Excusing, Or Celebrating, Floyd Mayweather Going To Jail Friday

A number of common and sometimes divergent refrains are sounding throughout the boxosphere in response to the news about Floyd Mayweather beginning his jail sentence Friday: We don’t really know whether Floyd beat up his ex-girlfriend, that Floyd’s trip to jail is a cause for celebration, and the whole range in the middle.

There are a few things worth saying about those ideas.

Mayweather has been saying publicly that he didn’t do what he was accused of, even after he was sentenced to jail. Yet Mayweather, it’s important to note, didn’t just plead guilty to domestic violence, which is a legal question separate from what he says he actually did. According to the judge who presided over the case, Melissa Saragosa, Mayweather did admit to punching Josie Harris:

Saragosa said she was persuaded to jail Mayweather following his admission that he hit Harris and twisted her arm, and that two of their children, aged nine and 10, witnessed the attack. Mayweather threatened to kill or make Harris “disappear,” Saragosa said, and their 10-year-old son ran from the house and jumped a back gate to fetch security. Mayweather had taken cellphones belonging to Harris and the two boys.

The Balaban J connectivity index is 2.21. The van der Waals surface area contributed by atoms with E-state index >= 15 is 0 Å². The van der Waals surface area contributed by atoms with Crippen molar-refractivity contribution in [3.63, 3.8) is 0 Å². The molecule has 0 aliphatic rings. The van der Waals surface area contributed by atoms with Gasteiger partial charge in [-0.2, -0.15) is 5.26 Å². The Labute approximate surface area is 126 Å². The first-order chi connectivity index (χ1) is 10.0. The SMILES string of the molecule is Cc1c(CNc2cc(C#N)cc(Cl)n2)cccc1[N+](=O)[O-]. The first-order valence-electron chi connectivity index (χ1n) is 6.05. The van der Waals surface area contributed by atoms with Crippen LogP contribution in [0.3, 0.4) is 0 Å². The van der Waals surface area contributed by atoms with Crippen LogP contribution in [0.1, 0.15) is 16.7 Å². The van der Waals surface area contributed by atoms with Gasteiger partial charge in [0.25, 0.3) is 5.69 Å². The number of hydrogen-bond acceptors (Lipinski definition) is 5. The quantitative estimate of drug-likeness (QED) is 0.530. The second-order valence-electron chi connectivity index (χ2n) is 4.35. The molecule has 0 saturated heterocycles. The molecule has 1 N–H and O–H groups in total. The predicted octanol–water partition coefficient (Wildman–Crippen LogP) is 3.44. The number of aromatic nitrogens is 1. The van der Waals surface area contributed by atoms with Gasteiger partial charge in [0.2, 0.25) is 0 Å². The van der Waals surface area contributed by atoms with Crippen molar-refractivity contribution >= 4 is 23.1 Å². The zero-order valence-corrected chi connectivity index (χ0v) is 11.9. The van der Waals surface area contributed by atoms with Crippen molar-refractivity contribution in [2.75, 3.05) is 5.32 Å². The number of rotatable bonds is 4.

You can believe the Mayweather who has publicly denied his crime, but I’m inclined to believe the Mayweather who has admitted it where it matters most, i.e. in the justice system. You can say it’s Mayweather’s word against Harris’, and that Harris once long ago accused Mayweather of domestic violence before retracting her statement, but I can say that Mayweather was already convicted of battery against a woman once before — and P.S., it’s Mayweather’s and Harris’ and their kids’ word against Mayweather’s word, technically.

Boxer Andre Ward offered the following thought in response to the day’s on Twitter:

I know a lot of people are happy Floyd is going to jail today, but guilty or not this is nothing to be happy or parade about.

Ward isn’t excusing Mayweather’s behavior. And subsequently, Ward made a valid point about that behavior. No, his “failure” isn’t a cause for celebration, that’s true. But I actually do think Mayweather going to jail is a cause for celebration. Me, I’m the kind of guy who gets happy when justice is done. The failure represented by Mayweather’s crime isn’t worth celebrating. The punishment? I’m not doing cartwheels, but I do take a certain satisfaction in seeing Mayweather pay a price for that crime.

About Tim Starks

Tim is the founder of The Queensberry Rules and co-founder of The Transnational Boxing Rankings Board (http://www.tbrb.org). He lives in Washington, D.C. He has written for the Guardian, Economist, New Republic, Chicago Tribune and more.